One of the most difficult arts those who fly fifth generation fighters must learn is restraint. Their tasks are to deter, dissuade, and defeat using all means at hand. This form of fighting might not involve firing weapons, though clearly being armed increases the likelihood of victory.

That said, clearly they represent the tip of the spear for the onset of warfare. They must enter contested airspace with an eye towards mapping the path to victory. They need to be able to provide detailed targeting data to following forces and, where possible, eliminating the most contentious threats.

To hearken back to Lemay’s concept of holding hostage any point on the globe, escort duty may become an issue, again either on ingress or on egress but more likely accepting the mission of suppression of enemy air defenses which then allows the Bomber to have multiple target opportunities on a given mission.

The nature of the emergent bomber [known fondly at the Pentagon as the Long Range Strike program] provides it with extraordinary sensor acquisition characteristics as it takes in the swath of enemy territory and with that swath the placement and scope of potential secondary targets. This is all too off-boarded and transcribed into follow-on forces as needed. This means potential landing areas; and potential safe placement of ground forces.

One of the best ways to demonstrate the power of sharing data from fifth-generation fighters would be to integrate allied fourth generation operations into the fleet. The Korean Air Force is very proficient in the F-16 operations and could yield a true training ground for leveraging the fourth-generation capabilities into the fifth-generation command and control loop.

This takes leadership courage. For the Air Force, this would be a breakthrough on several levels.

First, it would demonstrate conclusively the true advance of a total fleet change to fifth generation fighters.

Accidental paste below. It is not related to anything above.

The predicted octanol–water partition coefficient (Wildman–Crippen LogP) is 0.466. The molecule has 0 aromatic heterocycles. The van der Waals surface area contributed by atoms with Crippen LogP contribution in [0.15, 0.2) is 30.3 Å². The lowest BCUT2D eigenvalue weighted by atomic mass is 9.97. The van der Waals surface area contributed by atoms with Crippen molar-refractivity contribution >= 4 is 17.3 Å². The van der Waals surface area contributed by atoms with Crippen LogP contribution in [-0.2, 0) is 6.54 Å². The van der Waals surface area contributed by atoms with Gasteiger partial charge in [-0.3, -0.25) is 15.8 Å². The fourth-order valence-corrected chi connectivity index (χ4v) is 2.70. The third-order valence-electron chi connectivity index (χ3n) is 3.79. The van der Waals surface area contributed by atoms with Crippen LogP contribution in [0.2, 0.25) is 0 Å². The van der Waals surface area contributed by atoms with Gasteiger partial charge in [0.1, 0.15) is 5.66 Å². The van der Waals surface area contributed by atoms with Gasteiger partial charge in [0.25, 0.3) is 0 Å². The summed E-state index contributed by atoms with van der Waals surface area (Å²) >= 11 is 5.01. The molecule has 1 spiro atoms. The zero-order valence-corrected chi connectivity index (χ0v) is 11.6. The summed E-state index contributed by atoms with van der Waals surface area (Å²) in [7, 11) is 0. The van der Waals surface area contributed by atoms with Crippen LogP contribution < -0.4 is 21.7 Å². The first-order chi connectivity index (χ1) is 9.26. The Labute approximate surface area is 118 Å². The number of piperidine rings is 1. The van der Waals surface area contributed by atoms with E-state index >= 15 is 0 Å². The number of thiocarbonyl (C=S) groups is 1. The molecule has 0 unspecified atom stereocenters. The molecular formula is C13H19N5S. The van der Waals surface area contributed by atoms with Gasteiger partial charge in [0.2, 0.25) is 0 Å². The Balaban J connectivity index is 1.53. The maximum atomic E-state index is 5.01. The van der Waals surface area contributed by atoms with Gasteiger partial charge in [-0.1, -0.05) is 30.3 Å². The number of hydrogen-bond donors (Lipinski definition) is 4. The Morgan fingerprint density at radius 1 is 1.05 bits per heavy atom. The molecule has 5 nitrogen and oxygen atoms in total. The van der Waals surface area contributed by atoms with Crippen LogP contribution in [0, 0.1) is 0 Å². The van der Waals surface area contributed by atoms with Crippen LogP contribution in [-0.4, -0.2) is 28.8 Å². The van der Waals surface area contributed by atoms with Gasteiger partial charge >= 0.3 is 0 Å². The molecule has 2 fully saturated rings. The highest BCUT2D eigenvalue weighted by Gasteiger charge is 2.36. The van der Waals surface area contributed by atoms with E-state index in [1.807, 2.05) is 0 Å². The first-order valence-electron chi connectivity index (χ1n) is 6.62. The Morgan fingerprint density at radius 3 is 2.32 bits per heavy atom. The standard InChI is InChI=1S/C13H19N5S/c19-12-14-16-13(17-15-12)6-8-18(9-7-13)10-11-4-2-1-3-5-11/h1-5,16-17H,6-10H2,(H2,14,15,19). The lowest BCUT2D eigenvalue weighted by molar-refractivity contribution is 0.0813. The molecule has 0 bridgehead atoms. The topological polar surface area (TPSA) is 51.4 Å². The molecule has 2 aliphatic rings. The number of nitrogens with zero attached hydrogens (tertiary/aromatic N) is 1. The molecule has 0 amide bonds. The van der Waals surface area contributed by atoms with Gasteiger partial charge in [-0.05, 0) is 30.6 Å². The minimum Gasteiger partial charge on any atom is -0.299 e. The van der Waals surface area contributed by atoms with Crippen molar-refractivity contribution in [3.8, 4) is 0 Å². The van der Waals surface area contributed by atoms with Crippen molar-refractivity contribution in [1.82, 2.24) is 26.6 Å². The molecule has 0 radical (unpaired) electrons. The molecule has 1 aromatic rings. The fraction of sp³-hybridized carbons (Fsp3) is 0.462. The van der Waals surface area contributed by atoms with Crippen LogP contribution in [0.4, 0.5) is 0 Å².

Second, it would boldly demonstrate to the whole of Asia that we are with them.

Third, it would represent a terrific opportunity to test the interoperation of the fifth- and fourth generation fighters as well as to introduce both the Japanese and Australian air fleet to this type of joint operation.

With both the Korean and American armies being involved in the peninsula, the connectivity and fluid command and control would be thoroughly exercised. Naval operations, which have already considered what the inherent capability of the F-35 is in extending the reach of the AEGIS platform, can now gain an amazing sensor capability should the time come for practicing missile defense; or in exercising throughout the Pacific Theater.

With the Pacific being the most demanding for air operations, perhaps it is time to consider drop tanks for the fifth generation fleet so range can be extended and can move the launch point wherever needed. Using drop tanks would reduce their stealth but the stealth cover can be restored once the tanks are jettisoned.

This could alter concepts of operation as they have for generations of range extended aircraft. While none are in evidence as of yet, it does seem like an ideal rapid acquisition program, in advance of the military requirement.

Leveraging distant fires, creating opportunities for fourth generation success in a fifth generation engagement will be central to mission success. The Air Force role in the future fight looks to be as air combat manager, recalling the mission to Fly, Fight and Win. This will be done through the fifth generation-led revolution, not by older systems such as AWACS.

Mike Wynne was Air Force Secretary from November 2005 to June 2008.